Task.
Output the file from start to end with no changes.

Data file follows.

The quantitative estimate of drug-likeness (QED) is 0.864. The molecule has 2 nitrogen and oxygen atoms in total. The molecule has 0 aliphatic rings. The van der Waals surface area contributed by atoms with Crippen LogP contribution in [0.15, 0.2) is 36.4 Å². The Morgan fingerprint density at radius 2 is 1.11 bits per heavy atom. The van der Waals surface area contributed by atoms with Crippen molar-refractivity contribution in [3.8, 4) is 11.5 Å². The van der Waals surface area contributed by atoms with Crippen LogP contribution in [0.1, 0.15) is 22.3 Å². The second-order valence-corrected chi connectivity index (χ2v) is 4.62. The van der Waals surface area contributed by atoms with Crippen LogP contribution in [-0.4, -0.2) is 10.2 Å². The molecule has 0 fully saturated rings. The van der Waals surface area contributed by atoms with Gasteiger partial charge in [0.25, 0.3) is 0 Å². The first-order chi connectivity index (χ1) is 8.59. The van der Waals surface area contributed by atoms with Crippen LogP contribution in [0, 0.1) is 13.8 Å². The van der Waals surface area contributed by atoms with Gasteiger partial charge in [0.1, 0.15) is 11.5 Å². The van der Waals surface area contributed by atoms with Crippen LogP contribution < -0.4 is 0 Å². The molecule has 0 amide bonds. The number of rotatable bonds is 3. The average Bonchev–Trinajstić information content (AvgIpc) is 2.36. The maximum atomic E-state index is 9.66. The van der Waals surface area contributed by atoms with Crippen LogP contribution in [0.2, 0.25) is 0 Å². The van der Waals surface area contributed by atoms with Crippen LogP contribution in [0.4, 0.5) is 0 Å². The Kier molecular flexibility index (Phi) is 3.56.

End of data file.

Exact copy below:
The quantitative estimate of drug-likeness (QED) is 0.864. The molecule has 2 nitrogen and oxygen atoms in total. The molecule has 0 aliphatic rings. The van der Waals surface area contributed by atoms with Crippen LogP contribution in [0.15, 0.2) is 36.4 Å². The Morgan fingerprint density at radius 2 is 1.11 bits per heavy atom. The van der Waals surface area contributed by atoms with Crippen molar-refractivity contribution in [3.8, 4) is 11.5 Å². The van der Waals surface area contributed by atoms with Crippen LogP contribution in [0.1, 0.15) is 22.3 Å². The second-order valence-corrected chi connectivity index (χ2v) is 4.62. The van der Waals surface area contributed by atoms with Crippen LogP contribution in [-0.4, -0.2) is 10.2 Å². The molecule has 0 fully saturated rings. The van der Waals surface area contributed by atoms with Gasteiger partial charge in [0.25, 0.3) is 0 Å². The first-order chi connectivity index (χ1) is 8.59. The van der Waals surface area contributed by atoms with Crippen LogP contribution in [0, 0.1) is 13.8 Å². The van der Waals surface area contributed by atoms with Gasteiger partial charge in [0.1, 0.15) is 11.5 Å². The van der Waals surface area contributed by atoms with Crippen LogP contribution < -0.4 is 0 Å². The molecule has 0 amide bonds. The number of rotatable bonds is 3. The average Bonchev–Trinajstić information content (AvgIpc) is 2.36. The maximum atomic E-state index is 9.66. The van der Waals surface area contributed by atoms with Crippen LogP contribution in [0.2, 0.25) is 0 Å². The van der Waals surface area contributed by atoms with Crippen LogP contribution in [0.4, 0.5) is 0 Å². The Kier molecular flexibility index (Phi) is 3.56.